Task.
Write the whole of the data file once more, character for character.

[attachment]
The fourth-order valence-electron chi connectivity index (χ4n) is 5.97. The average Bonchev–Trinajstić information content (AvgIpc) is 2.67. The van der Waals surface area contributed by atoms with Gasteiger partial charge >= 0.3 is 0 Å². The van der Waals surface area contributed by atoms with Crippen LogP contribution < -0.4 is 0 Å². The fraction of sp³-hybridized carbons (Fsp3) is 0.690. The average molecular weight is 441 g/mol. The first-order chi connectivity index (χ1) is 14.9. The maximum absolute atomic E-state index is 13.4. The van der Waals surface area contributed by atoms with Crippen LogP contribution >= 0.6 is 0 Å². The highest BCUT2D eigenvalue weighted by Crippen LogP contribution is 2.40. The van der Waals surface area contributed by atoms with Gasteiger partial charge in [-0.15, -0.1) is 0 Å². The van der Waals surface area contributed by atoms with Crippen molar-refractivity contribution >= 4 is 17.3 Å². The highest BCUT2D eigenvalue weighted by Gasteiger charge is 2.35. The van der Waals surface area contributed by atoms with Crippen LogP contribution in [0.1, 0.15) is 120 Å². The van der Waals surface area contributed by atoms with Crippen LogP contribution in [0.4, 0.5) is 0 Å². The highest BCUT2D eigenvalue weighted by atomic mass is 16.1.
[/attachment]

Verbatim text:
The fourth-order valence-electron chi connectivity index (χ4n) is 5.97. The average Bonchev–Trinajstić information content (AvgIpc) is 2.67. The van der Waals surface area contributed by atoms with Gasteiger partial charge >= 0.3 is 0 Å². The van der Waals surface area contributed by atoms with Crippen LogP contribution < -0.4 is 0 Å². The fraction of sp³-hybridized carbons (Fsp3) is 0.690. The average molecular weight is 441 g/mol. The first-order chi connectivity index (χ1) is 14.9. The maximum absolute atomic E-state index is 13.4. The van der Waals surface area contributed by atoms with Crippen LogP contribution >= 0.6 is 0 Å². The highest BCUT2D eigenvalue weighted by Crippen LogP contribution is 2.40. The van der Waals surface area contributed by atoms with Gasteiger partial charge in [-0.15, -0.1) is 0 Å². The van der Waals surface area contributed by atoms with Crippen molar-refractivity contribution >= 4 is 17.3 Å². The highest BCUT2D eigenvalue weighted by Gasteiger charge is 2.35. The van der Waals surface area contributed by atoms with Crippen LogP contribution in [0.1, 0.15) is 120 Å². The van der Waals surface area contributed by atoms with Crippen LogP contribution in [0.4, 0.5) is 0 Å². The highest BCUT2D eigenvalue weighted by atomic mass is 16.1.